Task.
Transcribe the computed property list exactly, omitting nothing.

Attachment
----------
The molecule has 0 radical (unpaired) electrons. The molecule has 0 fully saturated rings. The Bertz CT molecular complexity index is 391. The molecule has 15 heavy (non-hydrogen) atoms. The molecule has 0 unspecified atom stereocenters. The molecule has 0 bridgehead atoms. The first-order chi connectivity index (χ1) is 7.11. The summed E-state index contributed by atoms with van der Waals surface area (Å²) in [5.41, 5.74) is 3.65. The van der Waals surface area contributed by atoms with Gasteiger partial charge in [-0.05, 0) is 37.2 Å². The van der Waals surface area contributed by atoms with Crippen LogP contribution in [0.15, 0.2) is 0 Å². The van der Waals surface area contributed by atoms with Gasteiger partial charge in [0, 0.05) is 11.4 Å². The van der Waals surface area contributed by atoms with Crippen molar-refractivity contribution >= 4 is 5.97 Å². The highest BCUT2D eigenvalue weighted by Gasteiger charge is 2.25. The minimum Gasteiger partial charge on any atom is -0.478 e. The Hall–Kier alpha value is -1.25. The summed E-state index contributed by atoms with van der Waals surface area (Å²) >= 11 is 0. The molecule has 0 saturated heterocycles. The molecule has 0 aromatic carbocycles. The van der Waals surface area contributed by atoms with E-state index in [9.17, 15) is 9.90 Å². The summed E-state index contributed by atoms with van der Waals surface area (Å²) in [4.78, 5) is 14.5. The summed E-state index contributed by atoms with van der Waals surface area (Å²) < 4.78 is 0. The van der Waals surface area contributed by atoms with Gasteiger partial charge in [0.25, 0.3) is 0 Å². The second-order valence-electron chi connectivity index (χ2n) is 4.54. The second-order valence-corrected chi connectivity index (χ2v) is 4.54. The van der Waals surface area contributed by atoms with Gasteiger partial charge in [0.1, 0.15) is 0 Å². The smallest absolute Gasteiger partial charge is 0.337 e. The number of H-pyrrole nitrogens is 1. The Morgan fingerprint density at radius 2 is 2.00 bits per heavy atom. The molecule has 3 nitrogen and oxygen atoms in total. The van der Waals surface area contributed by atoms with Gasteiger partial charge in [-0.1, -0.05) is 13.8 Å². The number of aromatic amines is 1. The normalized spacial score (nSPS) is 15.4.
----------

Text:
The molecule has 0 radical (unpaired) electrons. The molecule has 0 fully saturated rings. The Bertz CT molecular complexity index is 391. The molecule has 15 heavy (non-hydrogen) atoms. The molecule has 0 unspecified atom stereocenters. The molecule has 0 bridgehead atoms. The first-order chi connectivity index (χ1) is 7.11. The summed E-state index contributed by atoms with van der Waals surface area (Å²) in [5.41, 5.74) is 3.65. The van der Waals surface area contributed by atoms with Gasteiger partial charge in [-0.05, 0) is 37.2 Å². The van der Waals surface area contributed by atoms with Crippen LogP contribution in [0.15, 0.2) is 0 Å². The van der Waals surface area contributed by atoms with Gasteiger partial charge in [0, 0.05) is 11.4 Å². The van der Waals surface area contributed by atoms with Crippen molar-refractivity contribution >= 4 is 5.97 Å². The highest BCUT2D eigenvalue weighted by Gasteiger charge is 2.25. The minimum Gasteiger partial charge on any atom is -0.478 e. The Hall–Kier alpha value is -1.25. The summed E-state index contributed by atoms with van der Waals surface area (Å²) >= 11 is 0. The molecule has 0 saturated heterocycles. The molecule has 0 aromatic carbocycles. The van der Waals surface area contributed by atoms with E-state index in [9.17, 15) is 9.90 Å². The summed E-state index contributed by atoms with van der Waals surface area (Å²) in [4.78, 5) is 14.5. The summed E-state index contributed by atoms with van der Waals surface area (Å²) < 4.78 is 0. The van der Waals surface area contributed by atoms with Gasteiger partial charge in [0.25, 0.3) is 0 Å². The second-order valence-electron chi connectivity index (χ2n) is 4.54. The second-order valence-corrected chi connectivity index (χ2v) is 4.54. The van der Waals surface area contributed by atoms with Gasteiger partial charge in [0.1, 0.15) is 0 Å². The smallest absolute Gasteiger partial charge is 0.337 e. The number of H-pyrrole nitrogens is 1. The Morgan fingerprint density at radius 2 is 2.00 bits per heavy atom. The molecule has 3 nitrogen and oxygen atoms in total. The van der Waals surface area contributed by atoms with Gasteiger partial charge in [-0.1, -0.05) is 13.8 Å². The number of aromatic amines is 1. The normalized spacial score (nSPS) is 15.4.